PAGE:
When I moved into this apartment the nearby storefronts were churches, laundromats, convenience stores, used stuff resellers, Chinese takeout, fried chicken, and The Amsterdam Social. It was the only table-service restaurant for 5 blocks north or south, maybe farther. Its menu was inventive and international, its decor ambitiously architectural and geometric. The clientele, needless to say, appeared distinctly more affluent than the neighborhood average.
The word is “gentrification”.
I don’t actually know what this word means. It sounds like it’s meant to describe a universal phenomenon, maybe something to do with landowners (the gentry), but I’ve only ever heard it used to describe White people moving in and Black people moving out, for very particular definitions of White and Black that don’t seem to have much to do with The Landed Gentry.
In New York, conventional wisdom says that gentrification proceeds by anchor points. Someone sets up a bar or a coffee shop with prices high enough to keep out the long-time residents, leaving only the new arrivals. New people move into the neighborhood, comforted by the presence of a familiar bar and coffee shop. One block West of me are The Harlem Public (pub) and The Chipped Cup (coffee), serving exactly this function.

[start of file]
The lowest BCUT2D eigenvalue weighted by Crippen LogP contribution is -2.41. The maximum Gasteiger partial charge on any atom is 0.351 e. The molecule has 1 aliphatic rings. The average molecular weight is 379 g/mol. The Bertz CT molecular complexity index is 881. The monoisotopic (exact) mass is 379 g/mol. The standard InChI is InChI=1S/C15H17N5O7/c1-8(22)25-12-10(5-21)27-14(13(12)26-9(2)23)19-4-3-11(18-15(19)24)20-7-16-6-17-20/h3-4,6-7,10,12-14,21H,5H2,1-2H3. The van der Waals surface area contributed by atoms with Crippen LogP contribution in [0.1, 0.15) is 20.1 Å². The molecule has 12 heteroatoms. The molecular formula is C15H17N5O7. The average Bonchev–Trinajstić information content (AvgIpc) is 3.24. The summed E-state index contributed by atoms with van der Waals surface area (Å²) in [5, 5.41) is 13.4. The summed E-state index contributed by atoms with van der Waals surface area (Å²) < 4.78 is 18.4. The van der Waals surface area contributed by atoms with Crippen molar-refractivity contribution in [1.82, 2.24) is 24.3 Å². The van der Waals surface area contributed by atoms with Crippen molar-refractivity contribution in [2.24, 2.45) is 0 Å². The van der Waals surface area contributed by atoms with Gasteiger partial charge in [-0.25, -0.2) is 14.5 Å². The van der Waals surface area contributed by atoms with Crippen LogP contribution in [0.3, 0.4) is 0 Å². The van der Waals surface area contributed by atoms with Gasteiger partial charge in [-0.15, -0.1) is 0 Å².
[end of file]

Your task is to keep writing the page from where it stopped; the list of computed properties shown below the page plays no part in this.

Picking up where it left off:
The Amsterdam Social was a favorite of mine, which is to say that in 11 months I went there twice, and ordered takeout once. I was therefore disappointed when, after returning from Seattle, I saw they were closed. A sign on the window bid us a fond farewell.
It might have been a speed problem; service and preparation were too slow for a restaurant without tablecloths. Or, it might have been because they lost their liquor license and converted to BYOB.
My personal favorite explanation is that “gentrifiers” are by definition people who are trying to find more space for less money than their first-choice neighborhood, so they’re more likely to have room to cook at home, and less likely to spend money on dinner out.
Maybe gentrification is not monotonic curve … or maybe bar and cafe really are the two magic categories. The Monkey Cup, a coffee shop with its own Instagram feed, just opened two blocks South, on a row otherwise populated by three hair salons, a hardware store, convenience store, and fruit stand, all primarily Spanish-speaking.